All of Gaul is divided into three parts….

Text: Colossians 1:15-23

The title is an uber-geek joke. Julius Ceasar’s Gallic Wars began with that phrase, and ever since it has been fashionable to divide things into three parts. Faith, Hope and Charity. Past, Present and Future. The three point sermon/speach. Three branches of civil government. Body, mind and spirit. It seems like there is nothing in this world that someone, somewhere, has not divided into three parts. But there is another division scheme in nature, the polarity. Male and Female, the right and the left both physically and politically, two chambers of Congress, Body and Soul, the American League and the National League. The lists could go on. Why do so many things in our natural world take on the appearance of twos and threes?

Maybe it is just blind chance. Threes are a stable form that got passed down by natural selection like three legs for a stool, and twos promote genetic diversity. Or maybe the physical universe is patterned on its creator. Paul makes that argument in Romans 1:19-20. And isn’t that the argument Paul is stating here in Colossians 1:15-23? All things were created through him and for him…He is the beginning…that in everything he might be pre-eminent. The warp and woof of the creation points to the creator. Of course that is proof or support only for those who already believe. Another standard trope is the numerologist nut or the person who sees patterns where there aren’t any (reference the movie A Beautiful Mind about mathematician John Nash.)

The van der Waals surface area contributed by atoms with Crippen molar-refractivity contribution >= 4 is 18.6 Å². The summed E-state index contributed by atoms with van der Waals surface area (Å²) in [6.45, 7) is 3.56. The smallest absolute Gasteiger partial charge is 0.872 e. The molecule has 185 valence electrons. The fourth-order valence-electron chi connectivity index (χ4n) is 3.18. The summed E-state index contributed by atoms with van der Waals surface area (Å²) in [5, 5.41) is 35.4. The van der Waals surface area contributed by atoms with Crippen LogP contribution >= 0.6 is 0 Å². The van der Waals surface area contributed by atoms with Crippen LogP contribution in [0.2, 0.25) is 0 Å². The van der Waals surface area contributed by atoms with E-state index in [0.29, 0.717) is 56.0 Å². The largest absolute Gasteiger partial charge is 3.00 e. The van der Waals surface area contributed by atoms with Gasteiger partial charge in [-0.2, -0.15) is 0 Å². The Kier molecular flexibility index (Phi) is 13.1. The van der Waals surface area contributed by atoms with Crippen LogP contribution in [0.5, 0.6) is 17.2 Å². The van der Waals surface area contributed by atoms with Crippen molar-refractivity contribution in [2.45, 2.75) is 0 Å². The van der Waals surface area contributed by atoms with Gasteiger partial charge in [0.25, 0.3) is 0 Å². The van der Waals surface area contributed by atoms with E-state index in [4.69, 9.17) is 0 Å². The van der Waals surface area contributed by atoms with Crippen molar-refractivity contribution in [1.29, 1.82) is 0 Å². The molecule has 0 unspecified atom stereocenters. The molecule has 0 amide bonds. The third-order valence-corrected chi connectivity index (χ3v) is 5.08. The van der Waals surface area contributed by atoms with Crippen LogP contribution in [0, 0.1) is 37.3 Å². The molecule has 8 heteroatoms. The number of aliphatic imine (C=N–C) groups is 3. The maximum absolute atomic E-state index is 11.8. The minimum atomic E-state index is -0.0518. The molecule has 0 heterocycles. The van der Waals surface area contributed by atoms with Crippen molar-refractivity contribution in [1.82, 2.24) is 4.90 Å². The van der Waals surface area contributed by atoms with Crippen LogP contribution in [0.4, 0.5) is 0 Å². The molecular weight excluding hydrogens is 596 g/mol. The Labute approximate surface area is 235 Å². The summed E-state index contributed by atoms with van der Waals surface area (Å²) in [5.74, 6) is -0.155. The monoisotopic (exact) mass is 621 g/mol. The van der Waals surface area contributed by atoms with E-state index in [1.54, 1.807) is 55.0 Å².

The threes reflect the Trinity and the twos the nature of Christ – True Man Jesus, True God the only begotton son, the word of God, together in one Christ. The creation reflecting and revealing the profound mystery of the life of God which we can only approach through Christ who came to us to reveal the Father. Not to go off the deep end, but just your mystical thought for the day…

One thought on “All of Gaul is divided into three parts….

  1. I wonder how many know what warp and woof means.

    Could there be theological significance to the fact that pairs in creation innately display tension while triplets generally do not?

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